Wednesday, May 23, 2018

ALZHEIMER's: A Love Story Reviewed

Just read this review on "Short of the Week" by Adam Banks.

Perhaps the test of a relationship is not the first few years, but the last. After all, the final years of a relationship can be the most heartbreaking, especially if one partner is slowly losing their memory of the relationship having existed at all.

Alzheimer’s: A Love Story deals with this slow erosion by interviewing Michael, the husband of a Greg (who has Alzheimer’s). Through Michael, we learn how Alzheimer’s affects the relationship between the patient and the man who loves and cares for him.

The thing about diseases like Alzheimer’s or dementia is that they hurt others just as much (or even more) as the person who is diagnosed, and in a way, this film is more about Michael than Greg. We don’t hear Greg talk about his illness because he isn’t really able to anymore. So, in lieu of this, we hear from Michael, whose love for Greg is the kind you might read about in a great American novel. 

Though the subject matter is heavy, Michael is a warm, generous, and patient host, and his personality hits us like a spoonful of sugar in an otherwise bitter situation. He says things like ““I’m told I look a little bit like Santa Claus, especially during November and December” and describes his husband as “gorgeous.”

Later on, Michael opens his mouth to speak, and then hesitates, unsure how he can properly express the things he’s been through with Greg. Though it is a terribly heartbreaking film, it is also, in a sense, uplifting, as it shows us how a deep bond between two people can withstand immeasurable trials and tribulations—right until the very end. We see how a relationship grows deeper through its ups and downs.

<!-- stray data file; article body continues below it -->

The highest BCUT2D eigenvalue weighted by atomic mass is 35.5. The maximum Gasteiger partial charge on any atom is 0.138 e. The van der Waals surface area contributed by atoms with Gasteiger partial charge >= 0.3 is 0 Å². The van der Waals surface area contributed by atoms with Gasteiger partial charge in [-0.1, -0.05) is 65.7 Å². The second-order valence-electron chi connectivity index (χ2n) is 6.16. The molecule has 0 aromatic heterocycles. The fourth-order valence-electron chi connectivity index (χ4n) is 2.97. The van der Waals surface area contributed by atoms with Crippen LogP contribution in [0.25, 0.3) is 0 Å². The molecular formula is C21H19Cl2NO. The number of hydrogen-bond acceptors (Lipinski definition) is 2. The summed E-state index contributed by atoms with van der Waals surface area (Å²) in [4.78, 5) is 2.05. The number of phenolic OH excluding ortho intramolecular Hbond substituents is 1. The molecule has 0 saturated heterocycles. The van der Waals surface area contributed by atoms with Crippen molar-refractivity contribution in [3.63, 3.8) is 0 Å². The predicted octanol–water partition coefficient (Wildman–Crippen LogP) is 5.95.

Greg and Michael are family friends of co-director Gabe Schimmel, and the film was inspired by an assignment at Chapman’s Dodge College of Film and Media Arts, where the filmmakers go to school (the film was co-directed by Gabe Schimmel and Monica Petruzzelli, with assistance from Riani Singgih and Amanda Le). 

When the crew travelled to Chicago to document the situation, they found that their story was not entirely about Alzheimer’s. “Once we arrived in Chicago and started filming…it was about doing justice to the remarkable, unshakable love that these two men shared during their time together on this planet,” writes Schimmel in a director’s statement.

The end result is a heartfelt, well-edited piece that reminds us that many of the best documentaries are a result of risk and unpredictability, and it doesn’t take a million dollar’s worth of camera rentals to create something true and impactful. What this film lacks in visual polish, it makes up for in its emotional impact.
“Alzheimer’s will accept anybody and everybody, no matter what. Male, female, young, old, gay, straight. Alzheimer’s doesn’t discriminate.”
Towards the end of the film, the above sentiment is expressed in home video footage of Greg’s virtuosic piano skills, which are then juxtaposed with a sicker Greg, listening to music with headphones on and crying. 

It gives us a dynamic portrait of Alzheimer’s that couldn’t have been verbalized in an interview, and though I wish we could could have seen Greg and Michael in their prime, I’m glad I was able to meet them in this way. It proves that some relationships are damn-near indestructible.

(editor: The full short is now a Seed & Spark exclusive)

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